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Re: VMs: Re: Quick question

Rene Zandbergen r_zandbergen@xxxxxxxxx wrote
on 05 January 2004 16:18
Subject: Re: VMs: Re: Quick question

> Dan Gibson wrote:
> > Your  question about left-right text is very good.
> > There are MANY things
> > about the VMS that hint that the base language was
> > not European, but Middle
> > Eastern in origin. The artwork, however points to a
> > Medieval origin. Unless,
> > as some suspect, the manuscript ?? Middle Eastern,
> > but illustrated or
> > re-illustrated by a European scribe at a later date.
> I have always loved that scene in "the Name of the
> Rose" where the young chap is completely confused
> by a book that doesn't contain words but 'worms
> and fly poops'. His first encounter with the Arabic
> script. I don't remember if that was the
> movie (English) or the book (Italian).
> Many important sources in the Middle Ages would
> have been written in various langauges using the
> Arabic (orother) script. One good way of making
> a hoax (or a clever cipher) would be to take
> such a text and 'transcribe' it. The change of
> writing direction (if needed) does not worry me
> at all.
> > Has anyone worked out a frequency table for the VMS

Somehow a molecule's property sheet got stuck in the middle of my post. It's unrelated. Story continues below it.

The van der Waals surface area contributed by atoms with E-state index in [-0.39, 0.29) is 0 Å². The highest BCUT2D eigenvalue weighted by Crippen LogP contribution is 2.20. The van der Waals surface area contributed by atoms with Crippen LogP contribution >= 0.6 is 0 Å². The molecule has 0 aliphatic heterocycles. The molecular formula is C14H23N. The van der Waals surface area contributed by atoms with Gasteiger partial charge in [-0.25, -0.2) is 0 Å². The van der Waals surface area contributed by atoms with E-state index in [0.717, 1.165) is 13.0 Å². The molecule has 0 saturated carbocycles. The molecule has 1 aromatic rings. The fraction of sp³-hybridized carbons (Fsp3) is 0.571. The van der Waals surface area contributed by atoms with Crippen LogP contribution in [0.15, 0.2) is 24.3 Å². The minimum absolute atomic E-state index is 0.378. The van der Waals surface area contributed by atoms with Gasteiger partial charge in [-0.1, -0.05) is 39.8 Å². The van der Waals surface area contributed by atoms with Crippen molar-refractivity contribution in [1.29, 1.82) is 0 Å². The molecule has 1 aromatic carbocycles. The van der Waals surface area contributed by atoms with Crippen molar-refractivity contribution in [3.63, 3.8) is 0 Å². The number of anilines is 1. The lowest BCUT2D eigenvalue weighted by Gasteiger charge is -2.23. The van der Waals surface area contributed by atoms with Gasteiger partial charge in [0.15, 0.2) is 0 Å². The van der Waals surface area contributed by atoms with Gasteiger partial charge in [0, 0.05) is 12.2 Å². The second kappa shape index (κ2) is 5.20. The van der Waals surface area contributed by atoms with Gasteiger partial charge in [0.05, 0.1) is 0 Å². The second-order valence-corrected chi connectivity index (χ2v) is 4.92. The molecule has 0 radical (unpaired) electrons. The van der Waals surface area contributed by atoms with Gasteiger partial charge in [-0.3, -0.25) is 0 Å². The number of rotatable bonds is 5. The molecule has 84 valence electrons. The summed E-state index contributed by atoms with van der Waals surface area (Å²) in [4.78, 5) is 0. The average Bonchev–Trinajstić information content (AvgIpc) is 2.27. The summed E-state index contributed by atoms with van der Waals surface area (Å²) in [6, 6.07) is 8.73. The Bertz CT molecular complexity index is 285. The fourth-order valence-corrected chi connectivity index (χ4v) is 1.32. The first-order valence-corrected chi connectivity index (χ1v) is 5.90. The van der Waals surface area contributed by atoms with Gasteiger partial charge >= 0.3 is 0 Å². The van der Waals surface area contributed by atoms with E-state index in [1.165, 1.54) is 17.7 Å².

> > using EVA, and has this
> > frequency table been applied to as many languages as
> > possible, checking for
> > mirror as well as normal layout?
> Most simple statistics that have been produced
> about the VMs text are independent of the writing
> direction. In particular the often published,
> anomalous entropy values are.
> The difficulty in checking the VMs (in my opinion,
> or rather "in my case") are obtaining usable
> source texts for comparison in electronic form.
> Cheers, Rene

One idea would be to use the triplet idea to count the occurances of unique
triplets, both forwards and backwards in the subject languages. This will
show peaks and troughs and how regularly they occur. Each language should
have its own distinct pattern over a large enough sample. As I showed in a
previous email. Italian has an undulating characteristic, whereas the VMS
has dramatic spiking. This dramatic spiking, I feel would hinder direct
comparison. It is as if certain parts of the data are compressed as has been
suggested by Nick Pelling. That is if the triplet idea is a no go.

Just a note for Nick. Would a full run of triplets showing spike patterns be
of any help in determining where any abbreviations are located?

The other way to look at it of course is that the flattened areas may be the
abbreviations and the spikes may be data expansion in a verbose manner.

What an intriguing thought!


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